Dragonflies returned to the frog pond today. They were the first we’d seen since last summer. Nancy grabbed her camera as she spotted a female dragonfly, hovering and periodically dipping her tail to deposit eggs on the water. Last year, she’d been watching a similar ballet through the viewfinder when the fly disappeared in a sudden splash, into the maw of frog who’d been watching from underneath.

Dragonflies Mating
Dragonflies Mating

Today, two frogs were on the surface watching as the female fly performed her dance: hover, dip, hover, dip. Meanwhile, her mate flew above her. Protection? No, waiting until she’d deposited that lot for his turn to fertilize another batch. Out of the corner of my eye, I saw a chipmunk approaching the pond from under a fern. Suddenly, one of the frogs leapt for the dragonfly, missing and startling the chipmunk back into hiding.

As the dragonflies continued their work of procreation, we saw another type of insect land on the surface with a light splash. Surely not an intentional move. It would rest for a few seconds, then flutter its waterlogged wings in a desperate attempt to rise and escape, creating tiny ripples and alerting the frogs to another potential dinner. The second frog waited several minutes, apparently preparing for the leap—and missed. How could it miss a helpless drowning insect while in its own habitat? Here is the second, successful, leap.

As if the insect-amphibian drama were not enough, a hummingbird came to the nearby feeder. And then a goldfinch arrived to drink from the ant moat above the feeder. In short order, a male bluebird and a purple finch joined the party. Red, blue, yellow, within inches of each other. Their combined presence was fleeting and the photo attempts failed. But here is a cardinal splashing in the pond just a few minutes later.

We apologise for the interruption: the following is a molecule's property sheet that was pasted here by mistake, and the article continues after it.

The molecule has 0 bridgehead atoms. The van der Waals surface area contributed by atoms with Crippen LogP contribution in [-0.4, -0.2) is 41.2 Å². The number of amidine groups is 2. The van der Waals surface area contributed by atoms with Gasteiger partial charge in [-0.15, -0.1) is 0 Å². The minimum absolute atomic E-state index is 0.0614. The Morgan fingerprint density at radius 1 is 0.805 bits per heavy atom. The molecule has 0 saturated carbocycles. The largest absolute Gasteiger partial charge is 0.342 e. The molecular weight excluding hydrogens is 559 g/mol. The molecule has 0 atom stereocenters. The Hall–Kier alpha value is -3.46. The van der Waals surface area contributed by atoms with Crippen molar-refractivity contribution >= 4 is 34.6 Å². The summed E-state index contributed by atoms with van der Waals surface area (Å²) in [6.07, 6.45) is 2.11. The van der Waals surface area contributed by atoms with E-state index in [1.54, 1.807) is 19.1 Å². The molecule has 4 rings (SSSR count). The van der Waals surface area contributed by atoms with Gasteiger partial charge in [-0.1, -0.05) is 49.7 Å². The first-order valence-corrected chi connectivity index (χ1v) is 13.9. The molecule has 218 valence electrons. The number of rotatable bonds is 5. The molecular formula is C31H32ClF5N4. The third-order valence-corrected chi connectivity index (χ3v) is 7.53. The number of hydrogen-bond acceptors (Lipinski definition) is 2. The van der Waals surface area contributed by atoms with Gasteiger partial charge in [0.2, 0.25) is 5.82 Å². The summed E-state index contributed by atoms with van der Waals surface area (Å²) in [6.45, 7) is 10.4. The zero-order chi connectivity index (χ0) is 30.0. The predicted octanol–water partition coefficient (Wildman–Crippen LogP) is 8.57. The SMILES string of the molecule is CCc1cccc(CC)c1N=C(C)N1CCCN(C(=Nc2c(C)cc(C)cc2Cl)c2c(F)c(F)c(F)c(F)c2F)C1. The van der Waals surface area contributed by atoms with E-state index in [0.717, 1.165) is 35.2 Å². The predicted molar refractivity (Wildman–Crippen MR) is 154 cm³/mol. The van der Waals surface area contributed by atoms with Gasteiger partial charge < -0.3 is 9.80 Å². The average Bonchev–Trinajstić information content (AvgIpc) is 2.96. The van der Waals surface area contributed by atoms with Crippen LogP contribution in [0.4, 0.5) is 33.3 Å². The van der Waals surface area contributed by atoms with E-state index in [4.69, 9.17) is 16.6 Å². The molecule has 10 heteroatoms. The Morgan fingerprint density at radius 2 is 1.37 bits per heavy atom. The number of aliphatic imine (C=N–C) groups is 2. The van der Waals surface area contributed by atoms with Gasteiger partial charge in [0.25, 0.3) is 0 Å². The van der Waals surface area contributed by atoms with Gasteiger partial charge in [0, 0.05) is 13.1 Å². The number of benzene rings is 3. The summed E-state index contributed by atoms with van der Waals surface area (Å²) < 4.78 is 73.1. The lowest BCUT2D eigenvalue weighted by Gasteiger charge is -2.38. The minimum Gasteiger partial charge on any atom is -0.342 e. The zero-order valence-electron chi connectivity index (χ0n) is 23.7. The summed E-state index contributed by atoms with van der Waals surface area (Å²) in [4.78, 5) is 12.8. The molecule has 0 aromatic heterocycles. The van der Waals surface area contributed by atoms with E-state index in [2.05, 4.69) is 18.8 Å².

Cardinal Bathing
Cardinal Bathing

All this action took place within a span of fifteen minutes—an astonishing compression, but just a small part of the life in and around the pond. Two nights ago, I was in the living room, awake in the small hours, when Mona had a fit at the dining room window. A raccoon was visiting the pond, reaching into the water with sweeping upward splashes, apparently trying to bag a frog. I turned on the outdoor light. It was not fazed and continued the hunt. I didn’t want to wake Nancy, who, as it turned out, had been wakened by Mona’s bark and was lying in bed thinking, “Surely Brent will tell me if it’s the raccoon.” Furthermore, I did not remember that her camera stays on the dining table, ready for action around the pond. And so, I failed a photo opportunity that I’ll probably not see again.

Phoebe Nest on Ladder
Phoebe Nest on Ladder

Later this afternoon, I chanced to look out our upstairs window and saw a blacksnake moving toward the back of the shop. Nancy was out, so I grabbed her camera and went to investigate. On a ladder suspended underneath the eaves of the shop was a phoebe nest. I watched the snake try to find its way up to the nest, then give up and move back into the woods.

Lady-in-Red Hydrangea with Honeybee
Lady-in-Red Hydrangea with Honeybee

The plant world, too, is booming near the pond and in our yard. The astilbe are gone, but purple coneflowers and black and blue salvia are coming into bloom. After two cold winters froze back the hydrangeas, we finally had a mild winter, and they are in full bloom this year. We have three kinds—mophead, oak leaf, and lace cap (lady-in-red)—and from each of the matures, Nancy has propagated youngsters that this year are finally coming into their own. The lady-in-red are especially showy.